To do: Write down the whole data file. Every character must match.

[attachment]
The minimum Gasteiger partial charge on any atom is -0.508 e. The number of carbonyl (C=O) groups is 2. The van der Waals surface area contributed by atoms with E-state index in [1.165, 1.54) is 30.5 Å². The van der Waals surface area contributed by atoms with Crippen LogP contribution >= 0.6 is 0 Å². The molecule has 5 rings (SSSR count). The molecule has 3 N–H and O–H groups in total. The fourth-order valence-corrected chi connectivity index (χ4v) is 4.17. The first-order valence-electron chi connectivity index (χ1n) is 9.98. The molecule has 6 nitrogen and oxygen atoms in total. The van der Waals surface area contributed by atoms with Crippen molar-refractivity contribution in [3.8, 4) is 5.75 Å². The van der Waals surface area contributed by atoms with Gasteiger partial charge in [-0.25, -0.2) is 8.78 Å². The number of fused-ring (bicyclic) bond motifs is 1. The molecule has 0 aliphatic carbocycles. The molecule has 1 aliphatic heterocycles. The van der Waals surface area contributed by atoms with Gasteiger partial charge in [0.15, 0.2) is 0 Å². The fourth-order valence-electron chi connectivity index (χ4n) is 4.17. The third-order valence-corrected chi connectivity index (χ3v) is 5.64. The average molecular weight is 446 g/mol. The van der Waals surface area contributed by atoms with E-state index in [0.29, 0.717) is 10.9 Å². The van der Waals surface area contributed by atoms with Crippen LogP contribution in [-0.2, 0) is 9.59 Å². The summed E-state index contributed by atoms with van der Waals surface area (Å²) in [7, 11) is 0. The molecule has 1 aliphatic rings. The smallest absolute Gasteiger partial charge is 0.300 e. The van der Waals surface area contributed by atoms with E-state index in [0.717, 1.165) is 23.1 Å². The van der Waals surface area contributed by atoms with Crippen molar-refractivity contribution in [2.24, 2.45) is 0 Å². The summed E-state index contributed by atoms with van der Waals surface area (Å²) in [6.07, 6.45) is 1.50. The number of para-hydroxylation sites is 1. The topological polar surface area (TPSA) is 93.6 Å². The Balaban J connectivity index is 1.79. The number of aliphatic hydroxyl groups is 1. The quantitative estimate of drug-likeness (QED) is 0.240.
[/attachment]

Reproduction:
The minimum Gasteiger partial charge on any atom is -0.508 e. The number of carbonyl (C=O) groups is 2. The van der Waals surface area contributed by atoms with E-state index in [1.165, 1.54) is 30.5 Å². The van der Waals surface area contributed by atoms with Crippen LogP contribution >= 0.6 is 0 Å². The molecule has 5 rings (SSSR count). The molecule has 3 N–H and O–H groups in total. The fourth-order valence-corrected chi connectivity index (χ4v) is 4.17. The first-order valence-electron chi connectivity index (χ1n) is 9.98. The molecule has 6 nitrogen and oxygen atoms in total. The van der Waals surface area contributed by atoms with Crippen molar-refractivity contribution in [3.8, 4) is 5.75 Å². The van der Waals surface area contributed by atoms with Gasteiger partial charge in [-0.25, -0.2) is 8.78 Å². The number of fused-ring (bicyclic) bond motifs is 1. The molecule has 0 aliphatic carbocycles. The molecule has 1 aliphatic heterocycles. The van der Waals surface area contributed by atoms with Gasteiger partial charge in [0.15, 0.2) is 0 Å². The fourth-order valence-electron chi connectivity index (χ4n) is 4.17. The third-order valence-corrected chi connectivity index (χ3v) is 5.64. The average molecular weight is 446 g/mol. The van der Waals surface area contributed by atoms with E-state index in [0.29, 0.717) is 10.9 Å². The van der Waals surface area contributed by atoms with Crippen LogP contribution in [-0.2, 0) is 9.59 Å². The summed E-state index contributed by atoms with van der Waals surface area (Å²) in [7, 11) is 0. The molecule has 1 aliphatic rings. The smallest absolute Gasteiger partial charge is 0.300 e. The van der Waals surface area contributed by atoms with E-state index in [0.717, 1.165) is 23.1 Å². The van der Waals surface area contributed by atoms with Crippen molar-refractivity contribution in [2.24, 2.45) is 0 Å². The summed E-state index contributed by atoms with van der Waals surface area (Å²) in [6.07, 6.45) is 1.50. The number of para-hydroxylation sites is 1. The topological polar surface area (TPSA) is 93.6 Å². The Balaban J connectivity index is 1.79. The number of aliphatic hydroxyl groups is 1. The quantitative estimate of drug-likeness (QED) is 0.240.